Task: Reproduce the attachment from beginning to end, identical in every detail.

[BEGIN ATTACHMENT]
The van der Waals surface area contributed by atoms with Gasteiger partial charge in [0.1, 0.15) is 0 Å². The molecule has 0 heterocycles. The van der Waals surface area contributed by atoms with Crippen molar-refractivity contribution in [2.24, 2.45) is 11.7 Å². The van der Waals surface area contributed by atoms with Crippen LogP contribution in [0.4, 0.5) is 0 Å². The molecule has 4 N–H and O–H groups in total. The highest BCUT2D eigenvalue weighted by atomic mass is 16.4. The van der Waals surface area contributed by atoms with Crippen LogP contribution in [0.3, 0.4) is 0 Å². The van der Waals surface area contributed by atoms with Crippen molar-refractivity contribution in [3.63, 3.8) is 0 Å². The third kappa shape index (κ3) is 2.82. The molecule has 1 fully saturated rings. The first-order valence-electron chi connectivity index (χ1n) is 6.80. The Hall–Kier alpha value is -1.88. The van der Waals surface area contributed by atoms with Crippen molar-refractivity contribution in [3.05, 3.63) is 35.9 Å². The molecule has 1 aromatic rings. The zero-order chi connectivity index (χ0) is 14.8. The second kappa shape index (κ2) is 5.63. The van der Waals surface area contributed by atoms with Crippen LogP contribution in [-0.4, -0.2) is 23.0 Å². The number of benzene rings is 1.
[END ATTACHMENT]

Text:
The van der Waals surface area contributed by atoms with Gasteiger partial charge in [0.1, 0.15) is 0 Å². The molecule has 0 heterocycles. The van der Waals surface area contributed by atoms with Crippen molar-refractivity contribution in [2.24, 2.45) is 11.7 Å². The van der Waals surface area contributed by atoms with Crippen LogP contribution in [0.4, 0.5) is 0 Å². The molecule has 4 N–H and O–H groups in total. The highest BCUT2D eigenvalue weighted by atomic mass is 16.4. The van der Waals surface area contributed by atoms with Crippen LogP contribution in [0.3, 0.4) is 0 Å². The van der Waals surface area contributed by atoms with Crippen molar-refractivity contribution in [3.63, 3.8) is 0 Å². The third kappa shape index (κ3) is 2.82. The molecule has 1 fully saturated rings. The first-order valence-electron chi connectivity index (χ1n) is 6.80. The Hall–Kier alpha value is -1.88. The van der Waals surface area contributed by atoms with Crippen molar-refractivity contribution in [3.05, 3.63) is 35.9 Å². The molecule has 1 aromatic rings. The zero-order chi connectivity index (χ0) is 14.8. The second kappa shape index (κ2) is 5.63. The van der Waals surface area contributed by atoms with Crippen LogP contribution in [-0.4, -0.2) is 23.0 Å². The number of benzene rings is 1.